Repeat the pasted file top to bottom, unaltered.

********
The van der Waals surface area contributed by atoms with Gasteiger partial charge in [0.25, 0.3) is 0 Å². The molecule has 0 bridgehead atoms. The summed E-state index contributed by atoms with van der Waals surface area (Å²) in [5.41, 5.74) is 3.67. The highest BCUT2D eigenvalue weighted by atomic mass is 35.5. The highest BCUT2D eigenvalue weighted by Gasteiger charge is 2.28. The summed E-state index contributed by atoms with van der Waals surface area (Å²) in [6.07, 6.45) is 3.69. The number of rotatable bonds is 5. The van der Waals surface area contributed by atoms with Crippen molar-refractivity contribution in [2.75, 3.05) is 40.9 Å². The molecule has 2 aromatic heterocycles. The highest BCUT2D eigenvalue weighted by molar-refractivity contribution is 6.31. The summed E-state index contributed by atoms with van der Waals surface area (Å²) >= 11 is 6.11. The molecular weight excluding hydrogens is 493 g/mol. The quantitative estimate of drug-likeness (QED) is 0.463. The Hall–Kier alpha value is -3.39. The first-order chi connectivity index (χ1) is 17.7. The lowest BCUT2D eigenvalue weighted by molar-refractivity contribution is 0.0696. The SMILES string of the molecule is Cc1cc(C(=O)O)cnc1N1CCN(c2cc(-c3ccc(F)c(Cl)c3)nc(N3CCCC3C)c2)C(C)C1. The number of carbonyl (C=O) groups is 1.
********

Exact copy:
The van der Waals surface area contributed by atoms with Gasteiger partial charge in [0.25, 0.3) is 0 Å². The molecule has 0 bridgehead atoms. The summed E-state index contributed by atoms with van der Waals surface area (Å²) in [5.41, 5.74) is 3.67. The highest BCUT2D eigenvalue weighted by atomic mass is 35.5. The highest BCUT2D eigenvalue weighted by Gasteiger charge is 2.28. The summed E-state index contributed by atoms with van der Waals surface area (Å²) in [6.07, 6.45) is 3.69. The number of rotatable bonds is 5. The van der Waals surface area contributed by atoms with Crippen molar-refractivity contribution in [2.75, 3.05) is 40.9 Å². The molecule has 2 aromatic heterocycles. The highest BCUT2D eigenvalue weighted by molar-refractivity contribution is 6.31. The summed E-state index contributed by atoms with van der Waals surface area (Å²) >= 11 is 6.11. The molecular weight excluding hydrogens is 493 g/mol. The quantitative estimate of drug-likeness (QED) is 0.463. The Hall–Kier alpha value is -3.39. The first-order chi connectivity index (χ1) is 17.7. The lowest BCUT2D eigenvalue weighted by molar-refractivity contribution is 0.0696. The SMILES string of the molecule is Cc1cc(C(=O)O)cnc1N1CCN(c2cc(-c3ccc(F)c(Cl)c3)nc(N3CCCC3C)c2)C(C)C1. The number of carbonyl (C=O) groups is 1.